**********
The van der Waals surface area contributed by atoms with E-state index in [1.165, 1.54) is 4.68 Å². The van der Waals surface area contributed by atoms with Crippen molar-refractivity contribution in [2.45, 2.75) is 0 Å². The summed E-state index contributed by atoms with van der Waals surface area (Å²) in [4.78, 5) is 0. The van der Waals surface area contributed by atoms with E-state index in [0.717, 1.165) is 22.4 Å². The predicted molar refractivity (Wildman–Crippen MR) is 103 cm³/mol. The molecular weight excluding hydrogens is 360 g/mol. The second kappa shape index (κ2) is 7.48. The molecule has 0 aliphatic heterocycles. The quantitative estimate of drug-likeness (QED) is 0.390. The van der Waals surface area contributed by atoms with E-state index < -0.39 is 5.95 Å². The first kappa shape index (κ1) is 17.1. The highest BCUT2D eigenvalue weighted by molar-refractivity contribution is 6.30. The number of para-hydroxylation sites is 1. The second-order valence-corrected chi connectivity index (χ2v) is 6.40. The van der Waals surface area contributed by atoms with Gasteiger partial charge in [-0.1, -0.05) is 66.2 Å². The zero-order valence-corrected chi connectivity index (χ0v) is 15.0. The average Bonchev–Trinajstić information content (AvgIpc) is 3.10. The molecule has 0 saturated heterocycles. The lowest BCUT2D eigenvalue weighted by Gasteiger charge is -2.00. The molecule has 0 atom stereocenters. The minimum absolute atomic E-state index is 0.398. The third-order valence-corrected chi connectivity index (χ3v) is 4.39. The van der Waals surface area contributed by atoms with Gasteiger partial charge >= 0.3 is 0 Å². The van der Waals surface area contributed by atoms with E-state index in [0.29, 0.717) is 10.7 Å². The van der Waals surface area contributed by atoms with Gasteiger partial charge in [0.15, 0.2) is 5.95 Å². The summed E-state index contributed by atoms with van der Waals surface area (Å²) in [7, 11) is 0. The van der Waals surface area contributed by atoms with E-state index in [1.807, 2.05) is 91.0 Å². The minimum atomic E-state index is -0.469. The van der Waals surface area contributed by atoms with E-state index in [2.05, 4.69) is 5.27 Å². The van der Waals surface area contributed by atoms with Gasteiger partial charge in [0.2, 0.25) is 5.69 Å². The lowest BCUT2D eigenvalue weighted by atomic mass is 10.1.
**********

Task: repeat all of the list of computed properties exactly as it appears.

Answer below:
The van der Waals surface area contributed by atoms with E-state index in [1.165, 1.54) is 4.68 Å². The van der Waals surface area contributed by atoms with Crippen molar-refractivity contribution in [2.45, 2.75) is 0 Å². The summed E-state index contributed by atoms with van der Waals surface area (Å²) in [4.78, 5) is 0. The van der Waals surface area contributed by atoms with E-state index in [0.717, 1.165) is 22.4 Å². The predicted molar refractivity (Wildman–Crippen MR) is 103 cm³/mol. The molecular weight excluding hydrogens is 360 g/mol. The second kappa shape index (κ2) is 7.48. The molecule has 0 aliphatic heterocycles. The quantitative estimate of drug-likeness (QED) is 0.390. The van der Waals surface area contributed by atoms with E-state index < -0.39 is 5.95 Å². The first kappa shape index (κ1) is 17.1. The highest BCUT2D eigenvalue weighted by molar-refractivity contribution is 6.30. The number of para-hydroxylation sites is 1. The second-order valence-corrected chi connectivity index (χ2v) is 6.40. The van der Waals surface area contributed by atoms with Gasteiger partial charge in [-0.1, -0.05) is 66.2 Å². The zero-order valence-corrected chi connectivity index (χ0v) is 15.0. The average Bonchev–Trinajstić information content (AvgIpc) is 3.10. The molecule has 0 saturated heterocycles. The lowest BCUT2D eigenvalue weighted by Gasteiger charge is -2.00. The molecule has 0 atom stereocenters. The minimum absolute atomic E-state index is 0.398. The third-order valence-corrected chi connectivity index (χ3v) is 4.39. The van der Waals surface area contributed by atoms with Gasteiger partial charge >= 0.3 is 0 Å². The van der Waals surface area contributed by atoms with E-state index in [0.29, 0.717) is 10.7 Å². The van der Waals surface area contributed by atoms with Gasteiger partial charge in [0.15, 0.2) is 5.95 Å². The summed E-state index contributed by atoms with van der Waals surface area (Å²) in [7, 11) is 0. The van der Waals surface area contributed by atoms with E-state index in [1.807, 2.05) is 91.0 Å². The minimum atomic E-state index is -0.469. The van der Waals surface area contributed by atoms with E-state index in [2.05, 4.69) is 5.27 Å². The van der Waals surface area contributed by atoms with Gasteiger partial charge in [0.2, 0.25) is 5.69 Å². The lowest BCUT2D eigenvalue weighted by atomic mass is 10.1.